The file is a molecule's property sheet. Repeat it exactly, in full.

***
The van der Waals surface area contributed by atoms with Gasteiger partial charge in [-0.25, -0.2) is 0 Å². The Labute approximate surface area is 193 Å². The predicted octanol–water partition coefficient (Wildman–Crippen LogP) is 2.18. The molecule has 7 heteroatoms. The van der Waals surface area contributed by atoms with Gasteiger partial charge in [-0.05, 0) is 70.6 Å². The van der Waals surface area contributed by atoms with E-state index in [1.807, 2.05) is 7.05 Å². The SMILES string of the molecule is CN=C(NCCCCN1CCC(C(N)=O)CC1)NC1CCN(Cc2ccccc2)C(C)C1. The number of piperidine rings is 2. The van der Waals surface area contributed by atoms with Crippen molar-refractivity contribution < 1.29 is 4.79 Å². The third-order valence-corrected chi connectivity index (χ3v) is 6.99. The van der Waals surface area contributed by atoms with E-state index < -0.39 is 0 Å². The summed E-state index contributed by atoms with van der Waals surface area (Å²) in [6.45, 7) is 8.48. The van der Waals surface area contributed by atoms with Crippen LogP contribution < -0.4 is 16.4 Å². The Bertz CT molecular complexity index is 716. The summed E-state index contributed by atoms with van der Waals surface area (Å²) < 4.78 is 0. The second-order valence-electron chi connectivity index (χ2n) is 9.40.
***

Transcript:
The van der Waals surface area contributed by atoms with Gasteiger partial charge in [-0.25, -0.2) is 0 Å². The Labute approximate surface area is 193 Å². The predicted octanol–water partition coefficient (Wildman–Crippen LogP) is 2.18. The molecule has 7 heteroatoms. The van der Waals surface area contributed by atoms with Gasteiger partial charge in [-0.05, 0) is 70.6 Å². The van der Waals surface area contributed by atoms with E-state index in [1.807, 2.05) is 7.05 Å². The SMILES string of the molecule is CN=C(NCCCCN1CCC(C(N)=O)CC1)NC1CCN(Cc2ccccc2)C(C)C1. The number of piperidine rings is 2. The van der Waals surface area contributed by atoms with Crippen molar-refractivity contribution < 1.29 is 4.79 Å². The third-order valence-corrected chi connectivity index (χ3v) is 6.99. The van der Waals surface area contributed by atoms with E-state index < -0.39 is 0 Å². The summed E-state index contributed by atoms with van der Waals surface area (Å²) in [6.45, 7) is 8.48. The van der Waals surface area contributed by atoms with Crippen LogP contribution < -0.4 is 16.4 Å². The Bertz CT molecular complexity index is 716. The summed E-state index contributed by atoms with van der Waals surface area (Å²) < 4.78 is 0. The second-order valence-electron chi connectivity index (χ2n) is 9.40.